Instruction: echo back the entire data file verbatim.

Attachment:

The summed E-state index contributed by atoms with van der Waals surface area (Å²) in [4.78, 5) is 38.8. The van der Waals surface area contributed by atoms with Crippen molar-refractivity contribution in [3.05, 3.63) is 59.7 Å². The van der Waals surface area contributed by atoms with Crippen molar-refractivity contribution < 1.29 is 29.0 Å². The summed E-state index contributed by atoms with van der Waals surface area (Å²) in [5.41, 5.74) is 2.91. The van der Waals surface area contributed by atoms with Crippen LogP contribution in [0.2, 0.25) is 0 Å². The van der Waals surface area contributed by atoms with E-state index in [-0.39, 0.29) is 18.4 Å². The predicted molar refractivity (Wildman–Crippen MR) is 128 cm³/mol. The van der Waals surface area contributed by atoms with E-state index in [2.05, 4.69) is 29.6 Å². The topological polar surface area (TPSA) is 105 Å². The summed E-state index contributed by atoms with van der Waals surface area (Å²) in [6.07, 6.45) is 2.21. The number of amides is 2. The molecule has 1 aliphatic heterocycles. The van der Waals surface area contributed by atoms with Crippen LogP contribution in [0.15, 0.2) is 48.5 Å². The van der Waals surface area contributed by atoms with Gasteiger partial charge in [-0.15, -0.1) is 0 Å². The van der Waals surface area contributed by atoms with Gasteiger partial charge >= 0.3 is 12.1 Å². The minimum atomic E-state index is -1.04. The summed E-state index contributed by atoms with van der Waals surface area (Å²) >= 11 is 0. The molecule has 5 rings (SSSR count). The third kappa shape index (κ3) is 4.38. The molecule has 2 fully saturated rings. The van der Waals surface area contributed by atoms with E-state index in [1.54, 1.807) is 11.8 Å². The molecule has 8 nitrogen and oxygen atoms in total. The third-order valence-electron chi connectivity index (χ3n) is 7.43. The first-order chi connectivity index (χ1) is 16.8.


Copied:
The summed E-state index contributed by atoms with van der Waals surface area (Å²) in [4.78, 5) is 38.8. The van der Waals surface area contributed by atoms with Crippen molar-refractivity contribution in [3.05, 3.63) is 59.7 Å². The van der Waals surface area contributed by atoms with Crippen molar-refractivity contribution < 1.29 is 29.0 Å². The summed E-state index contributed by atoms with van der Waals surface area (Å²) in [5.41, 5.74) is 2.91. The van der Waals surface area contributed by atoms with Crippen LogP contribution in [0.2, 0.25) is 0 Å². The van der Waals surface area contributed by atoms with E-state index in [-0.39, 0.29) is 18.4 Å². The predicted molar refractivity (Wildman–Crippen MR) is 128 cm³/mol. The van der Waals surface area contributed by atoms with E-state index in [2.05, 4.69) is 29.6 Å². The topological polar surface area (TPSA) is 105 Å². The summed E-state index contributed by atoms with van der Waals surface area (Å²) in [6.07, 6.45) is 2.21. The number of amides is 2. The molecule has 1 aliphatic heterocycles. The van der Waals surface area contributed by atoms with Crippen LogP contribution in [0.15, 0.2) is 48.5 Å². The van der Waals surface area contributed by atoms with Gasteiger partial charge in [-0.15, -0.1) is 0 Å². The van der Waals surface area contributed by atoms with Gasteiger partial charge >= 0.3 is 12.1 Å². The minimum atomic E-state index is -1.04. The summed E-state index contributed by atoms with van der Waals surface area (Å²) >= 11 is 0. The molecule has 5 rings (SSSR count). The third kappa shape index (κ3) is 4.38. The molecule has 2 fully saturated rings. The van der Waals surface area contributed by atoms with E-state index in [1.54, 1.807) is 11.8 Å². The molecule has 8 nitrogen and oxygen atoms in total. The third-order valence-electron chi connectivity index (χ3n) is 7.43. The first-order chi connectivity index (χ1) is 16.8.